More than a dozen infants enrolled at a Santa Monica day care center were quarantined Monday after a baby was confirmed to have contracted measles.
The baby, who is under 12 months old and too young to be vaccinated, is enrolled at the Santa Monica High School Infant Toddler Center, which serves school staff, community members and three teen parents who attend the high school, said Gail Pinsker, the community and public relations officer of the Santa Monica-Malibu Unified School District.
Pinsker said 14 infants exposed to the baby will be quarantined for 21 days. The day care’s infant room will be closed until further notice, and the toddler room will be closed through Thursday, she said. The high school remains open.
“The baby was contagious while in the child care center before a fever broke and a rash started and a parent was concerned,” Pinsker said.
A letter about the measles case was sent to parents of children enrolled in the day care this weekend, Pinsker said. The center serves 24 families with children from 6 weeks to 3 years old, she said.
A “contact investigation” to determine whether if there “are additional concern or exposure” at Santa Monica High School beyond the infant toddler center is being conducted under the Los Angeles County Department of Public Health, Pinsker said.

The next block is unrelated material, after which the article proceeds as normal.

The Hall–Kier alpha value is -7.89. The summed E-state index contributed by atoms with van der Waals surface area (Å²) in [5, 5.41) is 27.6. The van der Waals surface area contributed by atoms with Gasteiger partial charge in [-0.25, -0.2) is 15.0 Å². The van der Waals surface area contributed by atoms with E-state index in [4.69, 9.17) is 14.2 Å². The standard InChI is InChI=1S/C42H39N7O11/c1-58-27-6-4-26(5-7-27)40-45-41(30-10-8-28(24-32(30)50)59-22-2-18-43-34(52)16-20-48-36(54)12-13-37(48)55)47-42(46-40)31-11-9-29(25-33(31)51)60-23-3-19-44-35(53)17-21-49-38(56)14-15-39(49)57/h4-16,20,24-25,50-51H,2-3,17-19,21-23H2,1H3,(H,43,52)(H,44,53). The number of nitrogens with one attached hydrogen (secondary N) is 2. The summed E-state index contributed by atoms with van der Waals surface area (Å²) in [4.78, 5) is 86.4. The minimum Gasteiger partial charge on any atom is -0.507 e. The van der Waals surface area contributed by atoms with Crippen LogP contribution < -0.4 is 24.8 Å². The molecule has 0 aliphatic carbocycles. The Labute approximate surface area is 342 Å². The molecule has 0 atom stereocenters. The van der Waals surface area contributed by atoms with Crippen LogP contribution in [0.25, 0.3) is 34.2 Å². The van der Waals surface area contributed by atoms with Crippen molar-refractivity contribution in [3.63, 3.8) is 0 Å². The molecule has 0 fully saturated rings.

A baseball coach at Santa Monica High School came down with measles about a week and a half ago, health officials said.
Pinsker said she was not sure where the baby contacted the measles, but it was likely not connected with the baseball coach.
The Department of Public Health last week reported a total of 15 people had contracted measles in the county, with 14 of them linked to a December outbreak traced to Disneyland.
None of the 15 people confirmed with measles were vaccinated, county officials said.
Those figures do not include patients in Long Beach and Pasadena, which operate their own health departments. Those cities have both reported two confirmed measles cases.
State officials have said there have been more than 90 confirmed cases of measles, stretching across eight states and Mexico. The state Department of Public Health has confirmed 79 California cases, the majority of which can be traced to Disneyland.